On their Facebook page, the SCW writes: "Join us in conversation with Dr. Allan Jacobson from UMass Medical School. Dr. Jacobson will discuss why it is worthwhile to study basic science. Using his own career as an example, he will explain how the discovery of a promising new drug for the treatment of genetic disorders began with simple experiments."

The event will be held this Monday, June 17th, at 6pm. Nu Cafe is at 335 Chandler St. in Worcester. Hope to see you there!

For more details about the Science Cafe Woo, check out their page on Facebook.

Monday, June 10, 2013

Postcard from the LERA conference

I had thought we would be able to catch our breath for a minute here and there and provide some updates during the LERA conference. But it was a whirlwind!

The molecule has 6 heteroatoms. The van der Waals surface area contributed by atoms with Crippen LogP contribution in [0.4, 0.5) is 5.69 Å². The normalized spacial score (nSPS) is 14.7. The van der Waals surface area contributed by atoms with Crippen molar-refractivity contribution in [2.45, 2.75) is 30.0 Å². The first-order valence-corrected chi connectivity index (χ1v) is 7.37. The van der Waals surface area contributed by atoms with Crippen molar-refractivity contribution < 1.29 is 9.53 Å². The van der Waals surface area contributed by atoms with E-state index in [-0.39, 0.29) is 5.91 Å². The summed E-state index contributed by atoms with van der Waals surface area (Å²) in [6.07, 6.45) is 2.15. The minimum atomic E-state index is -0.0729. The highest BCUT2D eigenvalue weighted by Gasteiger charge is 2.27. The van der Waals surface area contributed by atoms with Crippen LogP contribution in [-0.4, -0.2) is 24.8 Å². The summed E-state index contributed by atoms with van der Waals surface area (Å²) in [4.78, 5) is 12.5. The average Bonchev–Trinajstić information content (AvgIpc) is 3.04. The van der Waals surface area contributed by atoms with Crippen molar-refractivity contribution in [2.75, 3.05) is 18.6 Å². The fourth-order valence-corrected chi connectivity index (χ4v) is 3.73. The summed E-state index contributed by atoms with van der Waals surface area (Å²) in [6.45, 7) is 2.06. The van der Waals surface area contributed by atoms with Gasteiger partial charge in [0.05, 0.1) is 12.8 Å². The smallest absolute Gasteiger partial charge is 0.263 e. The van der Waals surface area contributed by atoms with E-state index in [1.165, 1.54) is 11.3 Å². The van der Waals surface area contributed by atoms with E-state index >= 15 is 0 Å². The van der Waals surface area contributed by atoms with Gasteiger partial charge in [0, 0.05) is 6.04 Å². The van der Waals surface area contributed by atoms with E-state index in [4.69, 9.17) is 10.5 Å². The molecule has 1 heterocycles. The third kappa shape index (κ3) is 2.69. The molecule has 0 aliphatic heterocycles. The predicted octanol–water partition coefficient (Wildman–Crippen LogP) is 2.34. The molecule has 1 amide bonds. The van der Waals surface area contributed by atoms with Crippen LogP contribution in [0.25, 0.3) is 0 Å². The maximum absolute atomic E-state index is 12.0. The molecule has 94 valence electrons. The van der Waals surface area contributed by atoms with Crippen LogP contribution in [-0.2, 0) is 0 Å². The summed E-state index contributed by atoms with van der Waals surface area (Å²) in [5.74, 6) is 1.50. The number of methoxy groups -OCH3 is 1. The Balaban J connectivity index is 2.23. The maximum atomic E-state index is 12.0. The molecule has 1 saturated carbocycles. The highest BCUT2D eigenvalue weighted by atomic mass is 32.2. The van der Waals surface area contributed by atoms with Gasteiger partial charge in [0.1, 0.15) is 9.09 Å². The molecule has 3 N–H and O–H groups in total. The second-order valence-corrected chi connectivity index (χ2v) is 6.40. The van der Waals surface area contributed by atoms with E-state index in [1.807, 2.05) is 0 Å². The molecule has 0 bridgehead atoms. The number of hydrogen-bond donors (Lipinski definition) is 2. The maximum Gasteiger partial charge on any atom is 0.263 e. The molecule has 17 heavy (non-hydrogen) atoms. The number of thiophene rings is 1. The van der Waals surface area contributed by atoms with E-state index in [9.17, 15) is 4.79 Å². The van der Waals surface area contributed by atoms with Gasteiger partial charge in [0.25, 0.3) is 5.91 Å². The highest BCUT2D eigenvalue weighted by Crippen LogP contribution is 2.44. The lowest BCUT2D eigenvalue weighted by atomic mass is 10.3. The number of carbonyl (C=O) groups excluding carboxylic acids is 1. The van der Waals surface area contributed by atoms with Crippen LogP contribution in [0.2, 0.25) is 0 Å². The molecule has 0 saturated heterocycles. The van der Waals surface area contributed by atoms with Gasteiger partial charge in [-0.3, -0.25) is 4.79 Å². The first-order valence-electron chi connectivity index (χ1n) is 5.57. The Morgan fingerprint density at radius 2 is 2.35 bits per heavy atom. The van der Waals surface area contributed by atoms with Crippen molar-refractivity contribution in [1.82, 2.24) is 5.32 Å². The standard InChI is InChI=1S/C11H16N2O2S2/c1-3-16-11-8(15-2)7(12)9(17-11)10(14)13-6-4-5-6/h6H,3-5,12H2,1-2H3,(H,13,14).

And, it was a good whirlwind. We attend these sorts of conferences from time to time for a couple of primary reasons. We have a unique union, and it's useful to build a web of connections among other unions and organizations that believe in positive, collaborative work. We often find that people who are interested in work systems are interested in SHARE's model. Perhaps most importantly, we learn a lot, and bring that learning back to our own union. 

I can't begin to convey everything about the conference here. This'll be a quick summary, and I'd love to talk with anyone who wants to know more about what we learned. LERA is the Labor and Employment Relations Association, and this was their 65th conference meeting, "The Future of Work," bringing together academics and labor leaders from all over.